Worshipping Jesus as God is rendered marginally respectable by the fourth-century Nicene belief in the Trinity (382 CE): "it is the faith that teaches us to believe in the name of the Father, of the Son, and of the Holy Ghost. According to this faith there is one Godhead, Power and Substance of the Father and of the Son and of the Holy Ghost; the dignity being equal and the majesty being equal in three perfect hypostases, i.e., three perfect persons."4 With three divine personages in the Christian pantheon, Christians had to find some way to ensure they were not really polytheists—hence the doctrine of the Trinity.
            If angels can walk among us, shouldn't Gods (if such there be) be able to do so as well?
Charles W. Hedrick
Professor Emeritus
Missouri State University
1 Paul Heinisch, Theology of the Old Testament (St. Paul, MN: Liturgical Press, 1955), 57-58.
2 Heinisch, Old Testament, 57.
3 Henry Bettenson and Chris Maunder, eds. Documents of the Christian Church (3rd ed.; Oxford: Oxford University Press, 1999), 27.
4 "The Synodical Letter of the Council of Constantinople," in H. R. Percival, ed., The Seven Ecumenical Councils, of The Nicene and Post Nicene Fathers (second series; Grand Rapids: Eerdmans, 1983), vol 14: 189.


  1. Well, your blog always surprises me! I had no idea that there were such references to divine beings in the bible. Do you think this is a relic of polytheism? The influence of other cultures?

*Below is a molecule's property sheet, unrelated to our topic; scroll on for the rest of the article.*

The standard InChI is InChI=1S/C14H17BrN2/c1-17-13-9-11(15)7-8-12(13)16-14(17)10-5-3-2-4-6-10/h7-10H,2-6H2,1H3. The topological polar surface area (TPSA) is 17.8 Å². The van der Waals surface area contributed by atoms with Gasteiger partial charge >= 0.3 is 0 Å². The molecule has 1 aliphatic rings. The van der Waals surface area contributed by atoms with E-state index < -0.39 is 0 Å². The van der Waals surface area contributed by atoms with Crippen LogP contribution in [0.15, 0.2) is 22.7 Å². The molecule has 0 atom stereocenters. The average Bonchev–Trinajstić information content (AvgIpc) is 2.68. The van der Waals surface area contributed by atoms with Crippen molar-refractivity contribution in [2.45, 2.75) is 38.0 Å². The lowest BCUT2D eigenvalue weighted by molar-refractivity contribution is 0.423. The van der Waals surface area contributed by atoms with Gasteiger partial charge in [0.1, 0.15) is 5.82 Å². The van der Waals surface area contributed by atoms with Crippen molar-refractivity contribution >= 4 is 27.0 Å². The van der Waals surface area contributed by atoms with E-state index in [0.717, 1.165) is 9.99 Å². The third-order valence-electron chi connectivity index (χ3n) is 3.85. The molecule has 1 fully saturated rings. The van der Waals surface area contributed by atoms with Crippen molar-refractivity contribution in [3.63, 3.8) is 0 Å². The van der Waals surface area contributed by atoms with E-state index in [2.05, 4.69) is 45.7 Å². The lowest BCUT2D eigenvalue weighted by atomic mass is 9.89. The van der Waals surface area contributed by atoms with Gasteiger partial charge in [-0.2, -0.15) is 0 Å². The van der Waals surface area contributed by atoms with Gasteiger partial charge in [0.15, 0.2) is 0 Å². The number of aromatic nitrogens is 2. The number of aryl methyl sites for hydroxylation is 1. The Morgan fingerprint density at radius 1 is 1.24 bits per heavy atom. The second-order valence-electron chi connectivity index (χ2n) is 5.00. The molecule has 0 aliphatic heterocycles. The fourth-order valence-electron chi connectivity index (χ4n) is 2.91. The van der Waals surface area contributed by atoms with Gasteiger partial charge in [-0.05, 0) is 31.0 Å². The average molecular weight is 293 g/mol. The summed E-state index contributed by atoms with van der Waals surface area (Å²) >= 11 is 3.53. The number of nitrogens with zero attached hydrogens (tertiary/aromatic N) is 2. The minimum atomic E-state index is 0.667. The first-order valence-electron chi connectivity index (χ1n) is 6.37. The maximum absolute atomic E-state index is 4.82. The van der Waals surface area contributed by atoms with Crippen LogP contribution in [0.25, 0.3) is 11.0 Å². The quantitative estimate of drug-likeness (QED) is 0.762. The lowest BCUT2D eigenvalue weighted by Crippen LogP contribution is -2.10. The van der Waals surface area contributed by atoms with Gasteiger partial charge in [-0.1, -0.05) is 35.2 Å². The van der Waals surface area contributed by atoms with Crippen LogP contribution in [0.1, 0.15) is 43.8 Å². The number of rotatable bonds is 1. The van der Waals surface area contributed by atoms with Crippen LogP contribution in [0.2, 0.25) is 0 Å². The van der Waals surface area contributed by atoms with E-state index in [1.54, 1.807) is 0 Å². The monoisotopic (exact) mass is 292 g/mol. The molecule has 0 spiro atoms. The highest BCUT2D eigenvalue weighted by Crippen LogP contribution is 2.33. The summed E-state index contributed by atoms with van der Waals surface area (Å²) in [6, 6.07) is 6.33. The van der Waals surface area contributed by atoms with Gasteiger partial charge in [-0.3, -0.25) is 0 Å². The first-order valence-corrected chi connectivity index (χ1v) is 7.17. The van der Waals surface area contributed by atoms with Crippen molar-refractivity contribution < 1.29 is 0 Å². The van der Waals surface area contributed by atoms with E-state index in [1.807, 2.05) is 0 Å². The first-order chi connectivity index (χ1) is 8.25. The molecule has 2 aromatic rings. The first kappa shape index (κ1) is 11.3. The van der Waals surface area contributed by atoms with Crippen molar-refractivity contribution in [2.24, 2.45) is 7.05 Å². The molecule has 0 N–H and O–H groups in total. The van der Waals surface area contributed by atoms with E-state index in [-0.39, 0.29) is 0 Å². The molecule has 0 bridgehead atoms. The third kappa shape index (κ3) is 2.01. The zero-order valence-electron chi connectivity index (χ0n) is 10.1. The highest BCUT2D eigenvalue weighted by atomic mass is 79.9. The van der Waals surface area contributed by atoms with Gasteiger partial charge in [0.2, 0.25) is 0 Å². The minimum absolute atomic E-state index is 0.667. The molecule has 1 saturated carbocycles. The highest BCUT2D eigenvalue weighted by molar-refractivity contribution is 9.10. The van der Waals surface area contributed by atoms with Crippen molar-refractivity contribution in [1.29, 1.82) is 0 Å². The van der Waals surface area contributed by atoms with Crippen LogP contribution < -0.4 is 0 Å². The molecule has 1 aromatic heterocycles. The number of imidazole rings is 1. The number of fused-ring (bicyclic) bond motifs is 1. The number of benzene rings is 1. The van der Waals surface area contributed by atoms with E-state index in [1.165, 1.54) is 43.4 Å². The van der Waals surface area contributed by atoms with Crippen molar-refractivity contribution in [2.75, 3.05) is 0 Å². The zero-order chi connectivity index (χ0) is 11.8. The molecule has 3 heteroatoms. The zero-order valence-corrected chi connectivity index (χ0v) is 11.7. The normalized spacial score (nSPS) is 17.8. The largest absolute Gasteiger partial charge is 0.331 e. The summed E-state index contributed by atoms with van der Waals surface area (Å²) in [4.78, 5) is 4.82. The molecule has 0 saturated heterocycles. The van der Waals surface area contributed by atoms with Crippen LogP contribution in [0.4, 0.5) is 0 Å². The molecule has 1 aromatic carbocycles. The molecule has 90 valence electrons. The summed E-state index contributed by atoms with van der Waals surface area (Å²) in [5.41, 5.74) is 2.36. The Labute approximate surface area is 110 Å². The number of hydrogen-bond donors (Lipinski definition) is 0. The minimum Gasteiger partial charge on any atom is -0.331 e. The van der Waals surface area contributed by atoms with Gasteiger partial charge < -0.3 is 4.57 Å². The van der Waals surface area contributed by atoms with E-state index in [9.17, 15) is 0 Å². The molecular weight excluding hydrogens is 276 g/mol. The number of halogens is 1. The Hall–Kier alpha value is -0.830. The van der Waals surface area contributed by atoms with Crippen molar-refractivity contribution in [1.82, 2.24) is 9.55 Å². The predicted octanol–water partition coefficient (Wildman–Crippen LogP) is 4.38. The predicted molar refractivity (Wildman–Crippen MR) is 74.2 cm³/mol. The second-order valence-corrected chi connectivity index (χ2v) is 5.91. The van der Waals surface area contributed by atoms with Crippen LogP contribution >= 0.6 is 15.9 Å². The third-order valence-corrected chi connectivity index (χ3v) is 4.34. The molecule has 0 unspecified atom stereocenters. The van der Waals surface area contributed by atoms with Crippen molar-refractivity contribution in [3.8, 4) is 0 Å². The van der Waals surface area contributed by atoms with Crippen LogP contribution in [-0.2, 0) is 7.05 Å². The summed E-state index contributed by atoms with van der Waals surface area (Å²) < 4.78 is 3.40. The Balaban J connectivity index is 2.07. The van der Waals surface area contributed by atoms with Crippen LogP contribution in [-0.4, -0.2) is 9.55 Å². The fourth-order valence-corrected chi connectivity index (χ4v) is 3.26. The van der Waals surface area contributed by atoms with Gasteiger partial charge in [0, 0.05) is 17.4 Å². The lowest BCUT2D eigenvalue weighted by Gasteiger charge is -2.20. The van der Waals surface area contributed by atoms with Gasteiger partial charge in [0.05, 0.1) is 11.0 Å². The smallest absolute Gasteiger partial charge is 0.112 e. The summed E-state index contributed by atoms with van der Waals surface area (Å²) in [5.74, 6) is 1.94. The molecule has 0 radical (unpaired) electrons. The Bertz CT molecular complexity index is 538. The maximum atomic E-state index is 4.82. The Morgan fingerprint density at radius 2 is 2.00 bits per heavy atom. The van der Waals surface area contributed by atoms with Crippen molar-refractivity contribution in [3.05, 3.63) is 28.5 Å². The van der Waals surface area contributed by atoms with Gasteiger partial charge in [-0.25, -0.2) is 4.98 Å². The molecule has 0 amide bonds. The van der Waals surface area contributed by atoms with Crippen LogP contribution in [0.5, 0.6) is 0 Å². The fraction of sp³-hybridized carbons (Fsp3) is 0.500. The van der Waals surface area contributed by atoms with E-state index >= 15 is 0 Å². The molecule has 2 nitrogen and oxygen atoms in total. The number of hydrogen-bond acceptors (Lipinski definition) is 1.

1. Good afternoon Charles,
      It is likely a survival of polytheism. The Ancient Hebrews were henotheists--that is to say, they recognized that other Gods existed, although they only worshipped one.

  2. Charlie, I have questions about Christianity's claim to be monotheist. In your opinion, how did they succeed at ensuring this label- that they were not really polytheists? I marvel at how they pulled that off so well. What about you- did the Nicene council convince you that they are monotheists?

    The ancient Greek gods you mentioned earlier had a similar set up as God the Father and Jesus the Son. Zeus was an all powerful mega-god, too busy running the universe to listen or become involved with mortals... The lowly human was too intimidated to approach him. So mere mortals had to approach a lesser god such as Apollo or Aphrodite, etc, to obtain help or make an appeal... It's a similar situation with Jesus... God the Father was, I suppose, too big and important to become involved with human activities... Therefore, he sent his son to interact with and become involved in earthly matters of sin and atonement, etc. But we are supposed to call that arrangement a "monotheistic" Godhead... Really??

    One final question- can one be a Christian and yet not believe that Jesus was divine? Or that his crucifixion atonement for human sin (vicarious atonement)? What's your view?

    Thank you for this thought provoking article! Elizabeth

    1. Good Morning Elizabeth,
      Fourth Century Christianity protected itself from a charge of polytheism by inventing the Trinity (three distinct figures in one, or one figure in his three manifestations). Whoever buys into that will not think of themselves as a polytheist. I personally think of the doctrine of the Trinity as a political solution to accommodate the three divine figures in the earlier texts. They only became a problem later.